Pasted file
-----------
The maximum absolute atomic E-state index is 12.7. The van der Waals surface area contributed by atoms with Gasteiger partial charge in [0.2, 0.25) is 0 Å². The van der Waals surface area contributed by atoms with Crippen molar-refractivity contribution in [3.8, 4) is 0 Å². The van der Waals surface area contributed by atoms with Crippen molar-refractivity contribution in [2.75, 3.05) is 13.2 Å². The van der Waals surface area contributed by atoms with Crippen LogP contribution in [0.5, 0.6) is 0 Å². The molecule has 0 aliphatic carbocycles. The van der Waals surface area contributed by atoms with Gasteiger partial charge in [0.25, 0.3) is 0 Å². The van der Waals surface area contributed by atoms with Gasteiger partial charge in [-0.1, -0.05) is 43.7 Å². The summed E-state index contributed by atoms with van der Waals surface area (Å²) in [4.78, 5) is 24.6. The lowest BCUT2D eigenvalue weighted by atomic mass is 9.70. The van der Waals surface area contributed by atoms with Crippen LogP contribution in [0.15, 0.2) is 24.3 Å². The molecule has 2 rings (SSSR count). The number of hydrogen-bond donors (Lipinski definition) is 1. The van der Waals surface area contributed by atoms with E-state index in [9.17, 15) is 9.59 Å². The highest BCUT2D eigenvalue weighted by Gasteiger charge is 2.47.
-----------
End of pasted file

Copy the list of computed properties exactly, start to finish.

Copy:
The maximum absolute atomic E-state index is 12.7. The van der Waals surface area contributed by atoms with Gasteiger partial charge in [0.2, 0.25) is 0 Å². The van der Waals surface area contributed by atoms with Crippen molar-refractivity contribution in [3.8, 4) is 0 Å². The van der Waals surface area contributed by atoms with Crippen molar-refractivity contribution in [2.75, 3.05) is 13.2 Å². The van der Waals surface area contributed by atoms with Crippen LogP contribution in [0.5, 0.6) is 0 Å². The molecule has 0 aliphatic carbocycles. The van der Waals surface area contributed by atoms with Gasteiger partial charge in [0.25, 0.3) is 0 Å². The van der Waals surface area contributed by atoms with Gasteiger partial charge in [-0.1, -0.05) is 43.7 Å². The summed E-state index contributed by atoms with van der Waals surface area (Å²) in [4.78, 5) is 24.6. The lowest BCUT2D eigenvalue weighted by atomic mass is 9.70. The van der Waals surface area contributed by atoms with Crippen LogP contribution in [0.15, 0.2) is 24.3 Å². The molecule has 2 rings (SSSR count). The number of hydrogen-bond donors (Lipinski definition) is 1. The van der Waals surface area contributed by atoms with E-state index in [9.17, 15) is 9.59 Å². The highest BCUT2D eigenvalue weighted by Gasteiger charge is 2.47.